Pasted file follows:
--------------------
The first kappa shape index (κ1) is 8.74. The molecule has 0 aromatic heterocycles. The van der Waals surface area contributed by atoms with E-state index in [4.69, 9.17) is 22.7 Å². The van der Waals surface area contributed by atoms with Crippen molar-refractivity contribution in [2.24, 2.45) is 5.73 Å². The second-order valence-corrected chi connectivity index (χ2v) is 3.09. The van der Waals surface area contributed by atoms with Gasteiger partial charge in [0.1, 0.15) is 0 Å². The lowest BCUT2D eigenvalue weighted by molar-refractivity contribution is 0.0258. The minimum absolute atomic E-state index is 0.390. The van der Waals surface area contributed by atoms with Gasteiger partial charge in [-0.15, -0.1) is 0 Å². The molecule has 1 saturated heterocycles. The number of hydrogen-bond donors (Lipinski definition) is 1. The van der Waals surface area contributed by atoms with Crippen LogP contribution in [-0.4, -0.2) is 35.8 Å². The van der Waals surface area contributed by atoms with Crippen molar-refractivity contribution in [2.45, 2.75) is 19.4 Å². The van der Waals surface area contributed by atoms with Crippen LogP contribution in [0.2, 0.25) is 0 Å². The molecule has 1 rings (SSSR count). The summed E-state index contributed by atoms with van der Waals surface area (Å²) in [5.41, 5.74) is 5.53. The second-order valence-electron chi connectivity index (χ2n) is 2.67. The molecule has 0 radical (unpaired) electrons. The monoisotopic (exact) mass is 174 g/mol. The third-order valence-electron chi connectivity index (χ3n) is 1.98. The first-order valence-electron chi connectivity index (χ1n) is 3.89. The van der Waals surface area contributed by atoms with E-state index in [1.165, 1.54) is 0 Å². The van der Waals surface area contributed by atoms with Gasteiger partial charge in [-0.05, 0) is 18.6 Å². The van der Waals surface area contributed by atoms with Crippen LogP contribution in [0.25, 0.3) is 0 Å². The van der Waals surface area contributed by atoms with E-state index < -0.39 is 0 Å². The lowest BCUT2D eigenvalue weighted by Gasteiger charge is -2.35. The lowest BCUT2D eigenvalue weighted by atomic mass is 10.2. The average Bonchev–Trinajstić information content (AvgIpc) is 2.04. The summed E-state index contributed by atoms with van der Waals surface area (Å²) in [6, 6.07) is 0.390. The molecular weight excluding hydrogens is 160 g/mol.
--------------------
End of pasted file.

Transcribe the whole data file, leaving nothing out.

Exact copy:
The first kappa shape index (κ1) is 8.74. The molecule has 0 aromatic heterocycles. The van der Waals surface area contributed by atoms with E-state index in [4.69, 9.17) is 22.7 Å². The van der Waals surface area contributed by atoms with Crippen molar-refractivity contribution in [2.24, 2.45) is 5.73 Å². The second-order valence-corrected chi connectivity index (χ2v) is 3.09. The van der Waals surface area contributed by atoms with Gasteiger partial charge in [0.1, 0.15) is 0 Å². The lowest BCUT2D eigenvalue weighted by molar-refractivity contribution is 0.0258. The minimum absolute atomic E-state index is 0.390. The van der Waals surface area contributed by atoms with Gasteiger partial charge in [-0.15, -0.1) is 0 Å². The molecule has 1 saturated heterocycles. The number of hydrogen-bond donors (Lipinski definition) is 1. The van der Waals surface area contributed by atoms with Crippen LogP contribution in [-0.4, -0.2) is 35.8 Å². The van der Waals surface area contributed by atoms with Crippen molar-refractivity contribution in [2.45, 2.75) is 19.4 Å². The van der Waals surface area contributed by atoms with Crippen LogP contribution in [0.2, 0.25) is 0 Å². The molecule has 1 rings (SSSR count). The summed E-state index contributed by atoms with van der Waals surface area (Å²) in [5.41, 5.74) is 5.53. The second-order valence-electron chi connectivity index (χ2n) is 2.67. The molecule has 0 radical (unpaired) electrons. The monoisotopic (exact) mass is 174 g/mol. The third-order valence-electron chi connectivity index (χ3n) is 1.98. The first-order valence-electron chi connectivity index (χ1n) is 3.89. The van der Waals surface area contributed by atoms with E-state index in [1.165, 1.54) is 0 Å². The van der Waals surface area contributed by atoms with Gasteiger partial charge in [-0.05, 0) is 18.6 Å². The van der Waals surface area contributed by atoms with Crippen LogP contribution in [0.25, 0.3) is 0 Å². The van der Waals surface area contributed by atoms with E-state index < -0.39 is 0 Å². The lowest BCUT2D eigenvalue weighted by Gasteiger charge is -2.35. The lowest BCUT2D eigenvalue weighted by atomic mass is 10.2. The average Bonchev–Trinajstić information content (AvgIpc) is 2.04. The summed E-state index contributed by atoms with van der Waals surface area (Å²) in [6, 6.07) is 0.390. The molecular weight excluding hydrogens is 160 g/mol.